Plurilateral agreements are a type of trade agreement that involves a small group of countries agreeing to specific trade rules and regulations. These agreements are different from multilateral agreements, which involve multiple countries agreeing to a set of trade rules and regulations.

Plurilateral agreements are often used when negotiations among many countries are too difficult due to differing interests or when the countries involved have a specific interest in a particular trade sector. For example, the Trans-Pacific Partnership (TPP) is a plurilateral agreement that involves 11 countries agreeing to specific trade rules and regulations in the Asia-Pacific region.

One of the key differences between plurilateral and multilateral agreements is that plurilateral agreements are not bound by the Most Favored Nation (MFN) principle, which requires countries to extend preferential treatment to all other countries in the agreement. This means that countries in a plurilateral agreement can negotiate specific trade rules and regulations without having to worry about how they will affect other countries outside the agreement.

Another key difference is that plurilateral agreements are not subject to the same level of scrutiny by the World Trade Organization (WTO) as multilateral agreements. While both types of agreements are subject to WTO rules, plurilateral agreements are not required to go through the same review and approval process as multilateral agreements.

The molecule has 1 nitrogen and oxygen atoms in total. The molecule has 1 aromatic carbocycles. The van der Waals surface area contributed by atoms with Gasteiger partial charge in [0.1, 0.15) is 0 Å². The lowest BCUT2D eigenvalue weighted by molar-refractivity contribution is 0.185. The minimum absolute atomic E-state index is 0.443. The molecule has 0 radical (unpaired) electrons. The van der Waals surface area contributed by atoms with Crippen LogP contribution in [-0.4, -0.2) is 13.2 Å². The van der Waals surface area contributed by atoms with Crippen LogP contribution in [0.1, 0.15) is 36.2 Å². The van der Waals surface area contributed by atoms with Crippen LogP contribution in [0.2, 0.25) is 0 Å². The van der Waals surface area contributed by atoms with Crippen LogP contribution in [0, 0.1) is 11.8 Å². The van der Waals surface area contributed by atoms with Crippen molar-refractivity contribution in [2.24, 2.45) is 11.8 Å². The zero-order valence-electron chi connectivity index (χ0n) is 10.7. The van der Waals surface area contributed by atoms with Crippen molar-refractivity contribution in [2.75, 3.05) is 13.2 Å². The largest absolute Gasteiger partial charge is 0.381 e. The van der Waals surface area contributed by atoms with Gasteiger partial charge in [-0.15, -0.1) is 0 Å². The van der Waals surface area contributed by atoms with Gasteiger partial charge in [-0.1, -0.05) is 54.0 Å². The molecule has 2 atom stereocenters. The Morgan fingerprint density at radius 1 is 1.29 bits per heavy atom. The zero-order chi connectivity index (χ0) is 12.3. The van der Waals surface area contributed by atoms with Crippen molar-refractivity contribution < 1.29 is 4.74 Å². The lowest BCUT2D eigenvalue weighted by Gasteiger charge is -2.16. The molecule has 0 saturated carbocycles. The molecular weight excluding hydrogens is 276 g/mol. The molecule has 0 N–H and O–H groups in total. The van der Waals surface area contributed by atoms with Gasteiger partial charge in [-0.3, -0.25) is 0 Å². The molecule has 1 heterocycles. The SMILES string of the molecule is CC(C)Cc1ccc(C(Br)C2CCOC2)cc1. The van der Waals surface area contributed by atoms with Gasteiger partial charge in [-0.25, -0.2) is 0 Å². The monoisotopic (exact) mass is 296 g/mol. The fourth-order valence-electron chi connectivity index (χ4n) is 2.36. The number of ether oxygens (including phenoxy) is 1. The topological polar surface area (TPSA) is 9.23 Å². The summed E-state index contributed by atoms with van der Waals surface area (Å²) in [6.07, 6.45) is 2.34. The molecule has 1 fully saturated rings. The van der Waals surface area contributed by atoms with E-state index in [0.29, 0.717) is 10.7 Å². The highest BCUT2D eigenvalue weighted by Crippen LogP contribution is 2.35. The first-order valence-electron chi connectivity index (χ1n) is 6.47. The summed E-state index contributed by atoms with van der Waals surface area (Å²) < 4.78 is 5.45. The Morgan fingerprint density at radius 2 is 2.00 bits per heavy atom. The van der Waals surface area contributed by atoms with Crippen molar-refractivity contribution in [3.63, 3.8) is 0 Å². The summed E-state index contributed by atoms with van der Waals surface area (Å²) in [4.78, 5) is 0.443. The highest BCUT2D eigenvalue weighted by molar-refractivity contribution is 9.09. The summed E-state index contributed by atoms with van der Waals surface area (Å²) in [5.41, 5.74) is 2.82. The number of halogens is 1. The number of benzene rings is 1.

Despite these differences, plurilateral agreements are still subject to the same principles of fairness, transparency, and non-discrimination as multilateral agreements. They must also ensure that the interests of all parties involved are taken into account, and that the agreement does not create unfair advantages or disadvantages for any particular country.

Overall, while plurilateral agreements may not be as well-known as multilateral agreements, they still play an important role in shaping global trade rules and regulations. By allowing a small group of countries to agree on specific trade issues, plurilateral agreements can help to facilitate trade and promote economic growth.